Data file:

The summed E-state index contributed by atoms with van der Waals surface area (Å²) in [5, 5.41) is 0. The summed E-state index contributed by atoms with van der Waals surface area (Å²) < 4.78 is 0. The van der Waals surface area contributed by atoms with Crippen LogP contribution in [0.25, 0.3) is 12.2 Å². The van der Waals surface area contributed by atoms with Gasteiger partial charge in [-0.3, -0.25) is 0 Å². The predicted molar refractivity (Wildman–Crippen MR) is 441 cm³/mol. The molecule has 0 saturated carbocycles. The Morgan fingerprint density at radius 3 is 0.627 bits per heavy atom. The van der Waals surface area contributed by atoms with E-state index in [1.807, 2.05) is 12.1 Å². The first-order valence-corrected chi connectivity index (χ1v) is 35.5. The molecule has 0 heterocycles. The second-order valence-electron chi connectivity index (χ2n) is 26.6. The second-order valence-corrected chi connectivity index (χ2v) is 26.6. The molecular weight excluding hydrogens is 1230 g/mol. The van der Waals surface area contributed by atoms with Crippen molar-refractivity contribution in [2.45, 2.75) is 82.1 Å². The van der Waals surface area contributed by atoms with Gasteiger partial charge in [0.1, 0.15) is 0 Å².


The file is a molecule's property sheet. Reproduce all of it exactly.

The summed E-state index contributed by atoms with van der Waals surface area (Å²) in [5, 5.41) is 0. The summed E-state index contributed by atoms with van der Waals surface area (Å²) < 4.78 is 0. The van der Waals surface area contributed by atoms with Crippen LogP contribution in [0.25, 0.3) is 12.2 Å². The van der Waals surface area contributed by atoms with Gasteiger partial charge in [-0.3, -0.25) is 0 Å². The predicted molar refractivity (Wildman–Crippen MR) is 441 cm³/mol. The molecule has 0 saturated carbocycles. The Morgan fingerprint density at radius 3 is 0.627 bits per heavy atom. The van der Waals surface area contributed by atoms with E-state index in [1.807, 2.05) is 12.1 Å². The first-order valence-corrected chi connectivity index (χ1v) is 35.5. The molecule has 0 heterocycles. The second-order valence-electron chi connectivity index (χ2n) is 26.6. The second-order valence-corrected chi connectivity index (χ2v) is 26.6. The molecular weight excluding hydrogens is 1230 g/mol. The van der Waals surface area contributed by atoms with Crippen molar-refractivity contribution in [2.45, 2.75) is 82.1 Å². The van der Waals surface area contributed by atoms with Gasteiger partial charge in [0.1, 0.15) is 0 Å².